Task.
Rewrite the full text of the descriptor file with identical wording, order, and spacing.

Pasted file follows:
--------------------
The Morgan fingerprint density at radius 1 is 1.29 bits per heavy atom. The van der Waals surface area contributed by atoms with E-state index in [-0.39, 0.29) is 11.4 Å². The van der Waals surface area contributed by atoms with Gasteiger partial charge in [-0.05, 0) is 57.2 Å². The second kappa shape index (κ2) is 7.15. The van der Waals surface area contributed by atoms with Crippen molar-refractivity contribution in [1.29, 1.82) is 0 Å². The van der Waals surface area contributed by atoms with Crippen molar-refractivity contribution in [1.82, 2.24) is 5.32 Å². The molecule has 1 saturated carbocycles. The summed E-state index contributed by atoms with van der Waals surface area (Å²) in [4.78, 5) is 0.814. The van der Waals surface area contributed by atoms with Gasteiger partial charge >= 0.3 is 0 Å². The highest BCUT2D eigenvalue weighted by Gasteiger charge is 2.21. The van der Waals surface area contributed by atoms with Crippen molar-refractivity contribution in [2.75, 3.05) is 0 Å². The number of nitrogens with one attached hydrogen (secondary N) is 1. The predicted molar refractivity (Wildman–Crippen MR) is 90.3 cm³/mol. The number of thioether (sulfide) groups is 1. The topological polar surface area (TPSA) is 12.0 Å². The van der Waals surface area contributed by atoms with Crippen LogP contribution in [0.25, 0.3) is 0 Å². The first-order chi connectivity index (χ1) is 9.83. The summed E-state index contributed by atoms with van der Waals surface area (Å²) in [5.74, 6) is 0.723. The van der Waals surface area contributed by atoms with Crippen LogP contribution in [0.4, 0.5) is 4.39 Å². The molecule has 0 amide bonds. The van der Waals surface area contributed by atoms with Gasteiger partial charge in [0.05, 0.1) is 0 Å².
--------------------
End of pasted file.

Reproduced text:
The Morgan fingerprint density at radius 1 is 1.29 bits per heavy atom. The van der Waals surface area contributed by atoms with E-state index in [-0.39, 0.29) is 11.4 Å². The van der Waals surface area contributed by atoms with Gasteiger partial charge in [-0.05, 0) is 57.2 Å². The second kappa shape index (κ2) is 7.15. The van der Waals surface area contributed by atoms with Crippen molar-refractivity contribution in [1.29, 1.82) is 0 Å². The van der Waals surface area contributed by atoms with Crippen molar-refractivity contribution in [1.82, 2.24) is 5.32 Å². The molecule has 1 saturated carbocycles. The summed E-state index contributed by atoms with van der Waals surface area (Å²) in [4.78, 5) is 0.814. The van der Waals surface area contributed by atoms with Gasteiger partial charge >= 0.3 is 0 Å². The highest BCUT2D eigenvalue weighted by Gasteiger charge is 2.21. The van der Waals surface area contributed by atoms with Crippen molar-refractivity contribution in [2.75, 3.05) is 0 Å². The number of nitrogens with one attached hydrogen (secondary N) is 1. The predicted molar refractivity (Wildman–Crippen MR) is 90.3 cm³/mol. The number of thioether (sulfide) groups is 1. The topological polar surface area (TPSA) is 12.0 Å². The van der Waals surface area contributed by atoms with Crippen LogP contribution in [0.25, 0.3) is 0 Å². The first-order chi connectivity index (χ1) is 9.83. The summed E-state index contributed by atoms with van der Waals surface area (Å²) in [5.74, 6) is 0.723. The van der Waals surface area contributed by atoms with Crippen LogP contribution in [0.4, 0.5) is 4.39 Å². The molecule has 0 amide bonds. The van der Waals surface area contributed by atoms with Gasteiger partial charge in [0.05, 0.1) is 0 Å².